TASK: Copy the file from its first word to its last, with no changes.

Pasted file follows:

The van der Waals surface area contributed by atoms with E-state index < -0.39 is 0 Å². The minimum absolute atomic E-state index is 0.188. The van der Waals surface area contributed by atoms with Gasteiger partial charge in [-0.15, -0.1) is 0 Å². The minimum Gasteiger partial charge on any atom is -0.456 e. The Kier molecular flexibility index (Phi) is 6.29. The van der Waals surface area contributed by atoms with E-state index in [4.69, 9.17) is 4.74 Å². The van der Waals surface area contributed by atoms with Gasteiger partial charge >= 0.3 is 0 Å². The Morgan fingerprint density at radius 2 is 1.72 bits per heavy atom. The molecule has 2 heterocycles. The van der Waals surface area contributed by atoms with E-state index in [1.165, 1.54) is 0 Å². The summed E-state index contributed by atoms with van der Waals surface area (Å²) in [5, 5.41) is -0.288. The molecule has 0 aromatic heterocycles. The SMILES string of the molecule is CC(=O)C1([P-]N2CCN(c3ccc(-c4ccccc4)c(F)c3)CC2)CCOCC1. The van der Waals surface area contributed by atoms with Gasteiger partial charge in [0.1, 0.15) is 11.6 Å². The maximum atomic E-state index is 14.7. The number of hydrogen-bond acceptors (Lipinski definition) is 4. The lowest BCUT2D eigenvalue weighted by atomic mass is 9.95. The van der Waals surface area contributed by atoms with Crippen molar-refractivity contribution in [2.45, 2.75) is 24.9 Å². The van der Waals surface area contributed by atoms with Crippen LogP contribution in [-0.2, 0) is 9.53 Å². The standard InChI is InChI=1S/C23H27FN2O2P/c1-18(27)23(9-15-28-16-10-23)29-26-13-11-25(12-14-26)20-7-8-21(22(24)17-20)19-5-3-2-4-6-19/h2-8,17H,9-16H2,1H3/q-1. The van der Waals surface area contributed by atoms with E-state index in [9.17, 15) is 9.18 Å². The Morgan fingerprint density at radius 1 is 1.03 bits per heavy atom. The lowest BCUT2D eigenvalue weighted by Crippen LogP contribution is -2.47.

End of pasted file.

The van der Waals surface area contributed by atoms with E-state index < -0.39 is 0 Å². The minimum absolute atomic E-state index is 0.188. The van der Waals surface area contributed by atoms with Gasteiger partial charge in [-0.15, -0.1) is 0 Å². The minimum Gasteiger partial charge on any atom is -0.456 e. The Kier molecular flexibility index (Phi) is 6.29. The van der Waals surface area contributed by atoms with E-state index in [4.69, 9.17) is 4.74 Å². The van der Waals surface area contributed by atoms with Gasteiger partial charge >= 0.3 is 0 Å². The Morgan fingerprint density at radius 2 is 1.72 bits per heavy atom. The molecule has 2 heterocycles. The van der Waals surface area contributed by atoms with E-state index in [1.165, 1.54) is 0 Å². The summed E-state index contributed by atoms with van der Waals surface area (Å²) in [5, 5.41) is -0.288. The molecule has 0 aromatic heterocycles. The SMILES string of the molecule is CC(=O)C1([P-]N2CCN(c3ccc(-c4ccccc4)c(F)c3)CC2)CCOCC1. The van der Waals surface area contributed by atoms with Gasteiger partial charge in [0.1, 0.15) is 11.6 Å². The maximum atomic E-state index is 14.7. The number of hydrogen-bond acceptors (Lipinski definition) is 4. The lowest BCUT2D eigenvalue weighted by atomic mass is 9.95. The van der Waals surface area contributed by atoms with Crippen molar-refractivity contribution in [2.45, 2.75) is 24.9 Å². The van der Waals surface area contributed by atoms with Crippen LogP contribution in [-0.2, 0) is 9.53 Å². The standard InChI is InChI=1S/C23H27FN2O2P/c1-18(27)23(9-15-28-16-10-23)29-26-13-11-25(12-14-26)20-7-8-21(22(24)17-20)19-5-3-2-4-6-19/h2-8,17H,9-16H2,1H3/q-1. The van der Waals surface area contributed by atoms with E-state index in [9.17, 15) is 9.18 Å². The Morgan fingerprint density at radius 1 is 1.03 bits per heavy atom. The lowest BCUT2D eigenvalue weighted by Crippen LogP contribution is -2.47.